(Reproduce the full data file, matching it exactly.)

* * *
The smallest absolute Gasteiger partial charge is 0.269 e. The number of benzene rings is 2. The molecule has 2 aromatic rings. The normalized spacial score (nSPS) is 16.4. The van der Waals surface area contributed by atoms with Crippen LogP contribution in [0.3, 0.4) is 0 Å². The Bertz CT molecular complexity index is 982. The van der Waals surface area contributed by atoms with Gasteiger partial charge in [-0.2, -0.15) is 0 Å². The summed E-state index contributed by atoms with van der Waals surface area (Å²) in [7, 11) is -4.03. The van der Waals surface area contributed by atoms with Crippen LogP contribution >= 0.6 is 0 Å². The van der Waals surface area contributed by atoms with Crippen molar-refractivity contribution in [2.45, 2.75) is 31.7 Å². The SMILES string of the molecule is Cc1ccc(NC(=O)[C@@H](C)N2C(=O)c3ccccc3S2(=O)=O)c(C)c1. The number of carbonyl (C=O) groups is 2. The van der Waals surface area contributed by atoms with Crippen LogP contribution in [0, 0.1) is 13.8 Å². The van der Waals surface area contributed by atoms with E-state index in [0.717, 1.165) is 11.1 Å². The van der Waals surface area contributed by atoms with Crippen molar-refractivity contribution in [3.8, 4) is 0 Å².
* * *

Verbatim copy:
The smallest absolute Gasteiger partial charge is 0.269 e. The number of benzene rings is 2. The molecule has 2 aromatic rings. The normalized spacial score (nSPS) is 16.4. The van der Waals surface area contributed by atoms with Crippen LogP contribution in [0.3, 0.4) is 0 Å². The Bertz CT molecular complexity index is 982. The van der Waals surface area contributed by atoms with Gasteiger partial charge in [-0.2, -0.15) is 0 Å². The summed E-state index contributed by atoms with van der Waals surface area (Å²) in [7, 11) is -4.03. The van der Waals surface area contributed by atoms with Crippen LogP contribution >= 0.6 is 0 Å². The van der Waals surface area contributed by atoms with Crippen molar-refractivity contribution in [2.45, 2.75) is 31.7 Å². The SMILES string of the molecule is Cc1ccc(NC(=O)[C@@H](C)N2C(=O)c3ccccc3S2(=O)=O)c(C)c1. The number of carbonyl (C=O) groups is 2. The van der Waals surface area contributed by atoms with Crippen LogP contribution in [0, 0.1) is 13.8 Å². The van der Waals surface area contributed by atoms with E-state index in [0.717, 1.165) is 11.1 Å². The van der Waals surface area contributed by atoms with Crippen molar-refractivity contribution in [3.8, 4) is 0 Å².